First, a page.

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Western Europe / Portugal

The state of play: FDI in Portugal

Portugal has looked to education and innovation to give itself an advantage in FDI markets, a move that appears to be paying off.

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Although the Covid-19 pandemic has hit Portugal’s FDI markets, the country’s strong performance in recent years means it is in a strong position to thrive in a post-Covid environment. (Photo by Patricia De Melo Moreira/AFP via Getty Images)

Ranking 39th in the World Bank’s Doing Business 2020 report, Portugal looks set to remain attractive to investors in a post-pandemic world after recording a record number of foreign direct investment (FDI) projects in 2019, according to EY’s Portugal Attractiveness Survey.

According to the survey, the country’s bet on putting education and innovation at the core of its growth strategy has been the key to the country’s impressive FDI performance in “areas of increasing incorporation of technology, talent and content integration in value chains”, with digital, transport and business services marked as principal beneficiaries of this drive. FDI in Portugal had a 17.6% compound annual growth rate of inward stocks between 2011 and 2018.

The survey also notes that in 2019, EY’s European Investment Monitor recorded 158 FDI projects, three times more than in 2015. According to the Portuguese Trade & Investment Agency, Portugal reached more than €1.1bn of investment, which translated into the creation of more than 7,200 jobs.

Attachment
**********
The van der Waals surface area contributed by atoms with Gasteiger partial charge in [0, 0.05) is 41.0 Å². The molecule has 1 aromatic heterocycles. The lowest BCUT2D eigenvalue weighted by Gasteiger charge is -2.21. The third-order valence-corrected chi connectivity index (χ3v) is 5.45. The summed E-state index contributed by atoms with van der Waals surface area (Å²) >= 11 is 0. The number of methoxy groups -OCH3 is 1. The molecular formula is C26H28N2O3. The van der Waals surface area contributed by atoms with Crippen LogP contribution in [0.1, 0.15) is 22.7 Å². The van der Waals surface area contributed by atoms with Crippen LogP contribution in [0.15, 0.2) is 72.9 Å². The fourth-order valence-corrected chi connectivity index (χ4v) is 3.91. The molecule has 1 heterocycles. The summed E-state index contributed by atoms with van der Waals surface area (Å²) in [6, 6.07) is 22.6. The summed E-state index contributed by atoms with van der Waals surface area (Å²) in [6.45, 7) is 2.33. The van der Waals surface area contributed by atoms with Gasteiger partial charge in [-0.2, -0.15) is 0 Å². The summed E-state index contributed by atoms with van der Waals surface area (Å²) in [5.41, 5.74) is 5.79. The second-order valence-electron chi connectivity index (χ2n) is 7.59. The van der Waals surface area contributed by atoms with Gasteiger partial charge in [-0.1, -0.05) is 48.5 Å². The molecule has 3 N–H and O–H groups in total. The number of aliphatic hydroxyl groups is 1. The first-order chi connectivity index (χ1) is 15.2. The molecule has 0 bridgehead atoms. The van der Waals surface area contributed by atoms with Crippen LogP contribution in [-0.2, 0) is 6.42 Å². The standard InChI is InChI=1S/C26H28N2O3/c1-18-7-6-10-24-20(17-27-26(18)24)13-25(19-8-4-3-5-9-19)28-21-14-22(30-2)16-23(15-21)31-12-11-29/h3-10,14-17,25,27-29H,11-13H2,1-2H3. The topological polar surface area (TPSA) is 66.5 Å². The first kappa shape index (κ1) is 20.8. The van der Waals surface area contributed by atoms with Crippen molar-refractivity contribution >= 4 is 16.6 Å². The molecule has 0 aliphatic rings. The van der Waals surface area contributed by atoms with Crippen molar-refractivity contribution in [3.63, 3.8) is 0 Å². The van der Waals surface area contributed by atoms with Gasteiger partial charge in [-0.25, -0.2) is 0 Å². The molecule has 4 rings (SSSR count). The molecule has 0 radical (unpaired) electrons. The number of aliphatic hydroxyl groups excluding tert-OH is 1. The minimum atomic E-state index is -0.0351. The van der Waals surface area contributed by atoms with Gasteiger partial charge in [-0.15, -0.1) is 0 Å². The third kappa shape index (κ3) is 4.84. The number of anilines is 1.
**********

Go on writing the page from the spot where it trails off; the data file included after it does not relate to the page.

[Portugal has been] working on diversifying the geographic origin of investors, the sectors in which they invest and the regions where they choose to locate Pedro Siza Vieira

The survey also states that out of the 158 projects announced in 2019, investment projects at risk of revision were lower in Portugal, at 20%, than in the rest of Europe, where the figure stood at 35%.

Pedro Siza Vieira, Portugal’s minister of state for the economy and the digital transition, states in the survey that the country has been “working on diversifying the geographic origin of investors, the sectors in which they invest and the regions where they choose to locate”.

A more diverse FDI scene in Portugal

In 2019, FDI projects originating from Europe increased from 59 to 108, but the share of European projects coming into Portugal went down to 68%, from 80% in 2018. According to the EY survey, the country attracted three times more projects from non-European investors, a total of 50 in 2019, up from 15 in 2018, with the US being the largest investor, responsible for 26 projects.

The leading sectors for FDI in Portugal during 2019 were digital, transportation, manufacturing and supply, and business services, amounting to a total of 93 projects combined, representing 59% of total projects and 73% of jobs. The survey highlights that no sector experienced a decline in projects in 2019. Clean technologies, such as renewables, are expected to become the second-biggest growth driver in the country in the coming years, according to EY.

The Covid-19 outbreak has hit FDI in Portugal, as it has in most countries, but the continuous growth in foreign investment seen pre-Covid-19, and the government’s policy of diversifying the origin of its investors, as well as the sectors and regions within the country attracting this investment, means it is coping with the pandemic from a position of strength.

Marina Leiva

Marina Leiva

Senior reporter

Marina Leiva is a senior reporter at Investment Monitor, where she specialises in the agribusiness sector.